Proving Return on Investment (ROI) on the Internet has been a struggle for most e-commerce businesses - but not for travel suppliers.
Cost savings from agency commissions, GDS fees, call center labor, even paper, total in the hundreds of millions of dollars. A little more than half of all online travel spending - $7.5 billion - goes direct to suppliers, such as airlines, hotels, car rental companies, vacation packagers and cruise lines. Never before have they enjoyed such a direct customer relationship. And there are no signs of slowing down, as suppliers of all types are putting their greatest efforts into building comprehensive, personalized Web sites in the 2001-2003 period.
But do suppliers really have an advantage over travel agencies, and are agencies doomed from the start? The answer is a resounding “no,” according to The Online Travel Marketplace 2001-2003: Forecasts, Business Models And Best Practices For Profitability, a new report published by PhoCusWright Inc.
According to the report, the greatest opportunities in online travel are in retailing - packaging inventory of all types - air, hotel, car rental, vacations and cruises - and reselling to consumers at a margin. Successful online travel agencies are those that have adopted all the trappings of a retail operation - customer service desks, multiple ordering mechanisms, member discounts, promotional flyers (e-mail/print). The largest online travel agencies have just reached profitability - and they keep getting bigger. This is good news, because when its comes to America’s retailing preferences, it’s “the bigger the better.” How many neighborhood hardware stores have crumpled under the new Home Depot in town?
Americans have embraced travel in much the same way - preferring the vast offerings only the largest travel agencies can bring, such as Travelocity.com and Expedia. And they usually go to the sale rack first, keeping low-priced alternatives like Hotel Reservations Network, priceline.com and Cheap Tickets humming.
It would be difficult for suppliers to offer the one-stop shopping that so many travelers crave. Yet, motivated by ROI, they continue to try. Southwest.com
now offers hotel and car rentals; hyatt.com
, air and car bookings; and dollar.com, air travel and hotel rooms - all examples of travel companies striving for a larger share of each customer’s annual travel spending. Meanwhile, Hotwire and Orbitz hope to put a dent in the Travelocity and Expedia armor.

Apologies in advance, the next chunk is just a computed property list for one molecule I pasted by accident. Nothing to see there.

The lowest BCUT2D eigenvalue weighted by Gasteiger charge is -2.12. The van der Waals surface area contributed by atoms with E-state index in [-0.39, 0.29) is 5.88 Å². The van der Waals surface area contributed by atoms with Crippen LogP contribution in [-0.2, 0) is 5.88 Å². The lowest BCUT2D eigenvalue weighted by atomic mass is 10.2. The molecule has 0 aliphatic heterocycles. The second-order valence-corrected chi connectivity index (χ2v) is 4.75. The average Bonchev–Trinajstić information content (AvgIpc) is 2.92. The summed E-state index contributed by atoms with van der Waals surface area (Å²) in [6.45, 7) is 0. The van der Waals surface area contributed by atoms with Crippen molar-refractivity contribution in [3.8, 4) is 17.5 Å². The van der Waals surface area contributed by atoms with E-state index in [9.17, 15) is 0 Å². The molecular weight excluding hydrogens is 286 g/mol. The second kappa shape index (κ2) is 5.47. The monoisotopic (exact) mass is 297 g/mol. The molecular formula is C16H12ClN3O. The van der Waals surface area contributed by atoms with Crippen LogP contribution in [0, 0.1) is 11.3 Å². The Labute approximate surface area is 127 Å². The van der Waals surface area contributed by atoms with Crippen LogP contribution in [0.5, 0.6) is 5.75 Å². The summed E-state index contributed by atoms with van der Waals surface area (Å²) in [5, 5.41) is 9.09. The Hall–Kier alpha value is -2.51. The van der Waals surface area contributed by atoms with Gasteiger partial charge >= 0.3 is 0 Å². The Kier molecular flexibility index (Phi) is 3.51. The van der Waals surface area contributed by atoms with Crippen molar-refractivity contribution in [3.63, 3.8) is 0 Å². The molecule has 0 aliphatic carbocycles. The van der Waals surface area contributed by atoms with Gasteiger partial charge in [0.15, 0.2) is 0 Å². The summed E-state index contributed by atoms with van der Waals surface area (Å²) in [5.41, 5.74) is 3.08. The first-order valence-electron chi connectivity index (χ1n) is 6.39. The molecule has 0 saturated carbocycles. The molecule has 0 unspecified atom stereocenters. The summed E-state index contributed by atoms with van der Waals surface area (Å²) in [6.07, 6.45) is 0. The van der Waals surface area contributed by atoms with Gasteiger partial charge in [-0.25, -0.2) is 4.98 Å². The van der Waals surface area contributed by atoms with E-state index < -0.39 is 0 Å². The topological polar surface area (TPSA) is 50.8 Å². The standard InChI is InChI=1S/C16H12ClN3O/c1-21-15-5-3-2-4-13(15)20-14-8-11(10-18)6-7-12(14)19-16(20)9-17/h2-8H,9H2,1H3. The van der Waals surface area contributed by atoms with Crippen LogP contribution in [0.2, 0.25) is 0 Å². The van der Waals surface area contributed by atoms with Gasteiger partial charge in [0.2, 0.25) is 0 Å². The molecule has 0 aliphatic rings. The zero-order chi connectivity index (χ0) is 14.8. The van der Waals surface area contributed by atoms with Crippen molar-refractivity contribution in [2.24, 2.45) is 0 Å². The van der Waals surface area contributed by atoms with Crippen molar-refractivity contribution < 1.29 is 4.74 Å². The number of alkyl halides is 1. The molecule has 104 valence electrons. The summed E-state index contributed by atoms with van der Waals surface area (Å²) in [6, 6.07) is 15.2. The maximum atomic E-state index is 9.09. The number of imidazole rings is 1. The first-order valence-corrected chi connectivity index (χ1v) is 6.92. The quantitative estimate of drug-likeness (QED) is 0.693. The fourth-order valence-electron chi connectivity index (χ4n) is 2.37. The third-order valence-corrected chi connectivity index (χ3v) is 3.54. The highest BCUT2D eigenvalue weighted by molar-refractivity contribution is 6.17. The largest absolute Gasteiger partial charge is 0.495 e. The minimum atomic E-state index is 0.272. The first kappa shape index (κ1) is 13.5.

All travel businesses are vying for an ever-expanding marketplace - online travel will grow from $14.5 billion in 2000 to $40.1 billion in 2003, according to The Online Travel Marketplace. Roughly 51% of the market is generated from supplier Web sites, while online agencies, consolidators, wholesalers and other intermediaries make up the remaining 49%.
In the near term, however, the online travel scale does tip in the suppliers’ favor. Due to their success at attracting frequent travelers, the percentage of the market controlled by supplier Web sites will grow to 53% in 2003, according to the report. Meanwhile, few online agencies have survived the ongoing commission cuts and frenzied marketing spend that made others go broke, and only those that successfully adopt the new retailer model will thrive.
Airlines hold the cards for now, as air represents more than 60% of the U.S. online travel business, according to the report. Hotels and car rental companies are investing heavily to emulate the airlines’ successful Web efforts. But they simply don’t have the clout to succeed in the same way. By pulling inventory for an online venture, airlines can destroy it (American significantly damaged Lowestfare.com when it removed discounted TWA inventory after its acquisition of the beleaguered airline.) No hotel, car rental company, cruise line or vacation packager has that kind of influence.
Yet, airlines continue to recognize that online agencies are efficient channels for moving discounted inventory while allowing them to maintain some brand or price integrity. Consider the recent deal Delta struck with Cheap Tickets, where the airline is providing the online agency with special inventory in exchange for warrants.
There are no signs of either the online agency segment, or the supplier-direct segment, slowing down considerably - both segments will see double-digit annual growth for the next three years, according to the report. Growth rates will never match those of 2000 - a record year in online travel retailing. But, new business models and product diversification will continue to lure travelers to the Internet when it comes to planning - and booking - travel.
Consolidation and new competition can be daunting. Only those travel businesses adept at marketing, packaging, and earning customer confidence will really thrive on the Internet. And that does not necessarily mean bigger has to be better.